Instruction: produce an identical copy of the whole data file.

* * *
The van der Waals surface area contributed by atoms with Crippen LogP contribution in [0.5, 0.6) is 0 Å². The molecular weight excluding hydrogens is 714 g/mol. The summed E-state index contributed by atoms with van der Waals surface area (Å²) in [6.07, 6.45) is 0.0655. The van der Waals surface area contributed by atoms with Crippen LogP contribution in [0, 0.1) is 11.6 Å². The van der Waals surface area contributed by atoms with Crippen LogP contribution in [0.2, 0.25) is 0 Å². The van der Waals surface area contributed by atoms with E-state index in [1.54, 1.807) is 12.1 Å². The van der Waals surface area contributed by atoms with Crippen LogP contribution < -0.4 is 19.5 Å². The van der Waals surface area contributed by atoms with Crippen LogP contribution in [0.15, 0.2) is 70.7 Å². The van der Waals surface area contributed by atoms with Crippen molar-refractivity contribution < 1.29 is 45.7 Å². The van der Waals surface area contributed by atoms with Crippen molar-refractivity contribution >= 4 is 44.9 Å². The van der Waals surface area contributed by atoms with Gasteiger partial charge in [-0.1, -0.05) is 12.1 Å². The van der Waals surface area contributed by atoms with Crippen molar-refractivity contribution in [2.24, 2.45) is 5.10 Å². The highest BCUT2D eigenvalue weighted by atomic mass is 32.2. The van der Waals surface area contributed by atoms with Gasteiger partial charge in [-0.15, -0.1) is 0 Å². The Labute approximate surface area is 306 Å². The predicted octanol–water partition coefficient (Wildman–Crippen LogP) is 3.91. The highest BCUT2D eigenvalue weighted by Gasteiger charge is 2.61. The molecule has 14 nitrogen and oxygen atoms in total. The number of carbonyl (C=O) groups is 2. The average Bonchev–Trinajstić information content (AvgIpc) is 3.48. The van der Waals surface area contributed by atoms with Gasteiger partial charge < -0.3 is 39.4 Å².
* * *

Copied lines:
The van der Waals surface area contributed by atoms with Crippen LogP contribution in [0.5, 0.6) is 0 Å². The molecular weight excluding hydrogens is 714 g/mol. The summed E-state index contributed by atoms with van der Waals surface area (Å²) in [6.07, 6.45) is 0.0655. The van der Waals surface area contributed by atoms with Crippen LogP contribution in [0, 0.1) is 11.6 Å². The van der Waals surface area contributed by atoms with Crippen LogP contribution in [0.2, 0.25) is 0 Å². The van der Waals surface area contributed by atoms with E-state index in [1.54, 1.807) is 12.1 Å². The van der Waals surface area contributed by atoms with Crippen LogP contribution < -0.4 is 19.5 Å². The van der Waals surface area contributed by atoms with Crippen LogP contribution in [0.15, 0.2) is 70.7 Å². The van der Waals surface area contributed by atoms with Crippen molar-refractivity contribution < 1.29 is 45.7 Å². The van der Waals surface area contributed by atoms with Crippen molar-refractivity contribution >= 4 is 44.9 Å². The van der Waals surface area contributed by atoms with Gasteiger partial charge in [-0.1, -0.05) is 12.1 Å². The van der Waals surface area contributed by atoms with Crippen molar-refractivity contribution in [2.24, 2.45) is 5.10 Å². The highest BCUT2D eigenvalue weighted by atomic mass is 32.2. The van der Waals surface area contributed by atoms with Gasteiger partial charge in [-0.15, -0.1) is 0 Å². The Labute approximate surface area is 306 Å². The predicted octanol–water partition coefficient (Wildman–Crippen LogP) is 3.91. The highest BCUT2D eigenvalue weighted by Gasteiger charge is 2.61. The molecule has 14 nitrogen and oxygen atoms in total. The number of carbonyl (C=O) groups is 2. The average Bonchev–Trinajstić information content (AvgIpc) is 3.48. The van der Waals surface area contributed by atoms with Gasteiger partial charge < -0.3 is 39.4 Å².